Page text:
<b>Dr. Jörn Günther Rare Books: </b> Julius Caesar, De bello Gallico, manuscript on vellum, Milan, c. 1450-75
    <b>Dr. Jörn Günther Rare Books: </b> Biblia Latina, Paris, 1476-77, first edition of the Vulgate printed in France
    <b>Dr. Jörn Günther Rare Books: </b> Ludolph of Saxony, Vie du Christ, illuminated by the Master of the Chronique Scandaleuse, 1506-08
    <b>Dr. Jörn Günther Rare Books: </b><br>King David, miniature on vellum, Bologna, c. 1470
    <b>Dr. Jörn Günther Rare Books: </b> Christ calling St. Peter, miniature on vellum, by Pellegrino di Mariano Rossini, Siena, 1471
    <b>Dr. Jörn Günther Rare Books: </b> Presentation in Temple, miniature on vellum, Nuremberg, c. 1490-1500
    <b>Dr. Jörn Günther Rare Books: </b> Bible, illuminated in the <i>primo stile</i>, Bologna, c. 1250-70
    <b>Dr. Jörn Günther Rare Books: </b> Valturio, De re militari, Verona 1483, first edition in Italian
    <b>Dr. Jörn Günther Rare Books: </b> Celestial vision at Constantinople, single-leaf woodcut, Nuremberg,<br>c. 1490-91

Rare Book Monthly

Book Catalogue Reviews - May - 2008 Issue

Egypt and the Sudan from Michael Graves-Johnston

Graves99

Egypt and the Sudan from Michael Graves-Johnston.



By Michael Stillman

Recently received from Michael Graves-Johnston is Egypt and the Sudan, Catalogue 99. This is a land of incredible history, great civilizations that have come and gone. It seems almost incomprehensible that a land with such history, once one of the most advanced civilizations on earth, could have the problems of today's Egypt, or the downright horror of the Sudan. Graves-Johnston's catalogue offers 427 items, covering the discoveries of this land's astonishing ancient past, its history, intrigues, and changing rulers of the past two centuries, the discoveries of European explorers of those last two centuries, and all about the culture of this territory along the Nile. Four thousand years of history have been squeezed into the pages of this catalogue. Let's take a look.

Giuseppe Passalacqua went to Egypt in the 1820s to be a horse trader. That business failed (perhaps he would have done better as a camel trader), but the entrepreneurial Passalacqua came up with another idea. He began digging up ancient tombs and collecting all sorts of artifacts. No ordinary grave robber, Passalacqua carted his haul off to Paris for display. In 1826, he published in Paris a catalogue of his discoveries, Catalogue raisonne et historique des Antiquites decouvertes en Egypte... He next tried to sell the collection to the French government for display at the Louvre, but his price was too high. So, Passalacqua offered the collection to Frederick Wilhelm IV of Prussia, who bought it for one-quarter of the original asking price plus a lifetime job as curator of the Egyptian collections in Berlin. Passalacqua's catalogue is offered as item 278, priced at £650 (approximately $1,290 in US dollars).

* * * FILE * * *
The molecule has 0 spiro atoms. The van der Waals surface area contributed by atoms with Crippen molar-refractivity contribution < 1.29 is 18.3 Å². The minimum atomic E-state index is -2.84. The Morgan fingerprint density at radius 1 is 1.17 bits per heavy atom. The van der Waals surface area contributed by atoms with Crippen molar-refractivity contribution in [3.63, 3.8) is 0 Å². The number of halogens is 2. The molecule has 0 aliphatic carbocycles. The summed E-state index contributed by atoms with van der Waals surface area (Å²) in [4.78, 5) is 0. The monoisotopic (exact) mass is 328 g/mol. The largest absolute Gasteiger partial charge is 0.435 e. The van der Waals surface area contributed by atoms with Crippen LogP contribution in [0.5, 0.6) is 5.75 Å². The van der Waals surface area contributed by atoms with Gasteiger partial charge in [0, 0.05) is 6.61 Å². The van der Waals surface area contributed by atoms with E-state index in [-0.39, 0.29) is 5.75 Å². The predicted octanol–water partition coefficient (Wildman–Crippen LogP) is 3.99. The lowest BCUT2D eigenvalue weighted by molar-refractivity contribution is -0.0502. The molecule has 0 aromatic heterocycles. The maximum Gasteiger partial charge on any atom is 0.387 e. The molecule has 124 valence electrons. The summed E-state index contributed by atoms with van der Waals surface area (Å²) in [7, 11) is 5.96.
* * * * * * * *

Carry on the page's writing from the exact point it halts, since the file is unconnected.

One antiquity that Passalacqua did not attempt to bring back with him was Cleopatra's Needle, one of three such "needles" (technically, an obelisk) found in Heliopolis, an ancient Egyptian city. Perhaps its weight of 180 tons was sufficient discouragement. It was originally built by King Thutmose III around 1500 BC. Thutmose was a successful warrior and king, conquering lands as far as the Euphrates. He erected the obelisks to celebrate himself, though Ramses would take advantage of them to add his own self-congratulatory inscriptions 200 years later. A much later Egyptian ruler gave one of Cleopatra's Needles to Britain in 1819 in recognition of their victory over the French in the Battle of the Nile. However, while appreciative, the British declined to take the gift home, figuring it was not worth the cost of moving it. It was not until 1877 that a privately funded British group attempted to take the obelisk to England. A long, cylindrical pontoon to support its weight was built to be towed to England. However, it capsized in a storm with the loss of several lives. Nevertheless, it stayed afloat, and eventually the obelisk made it to London where it stands today. Item 188 is Rev. James King's history of the monument: Cleopatra's Needle. A History of the London Obelisk with an exposition of the Hieroglyphics, published in 1886. £50 (US $99).

Rare Book Monthly


Review Search

Archived Reviews

Ask Questions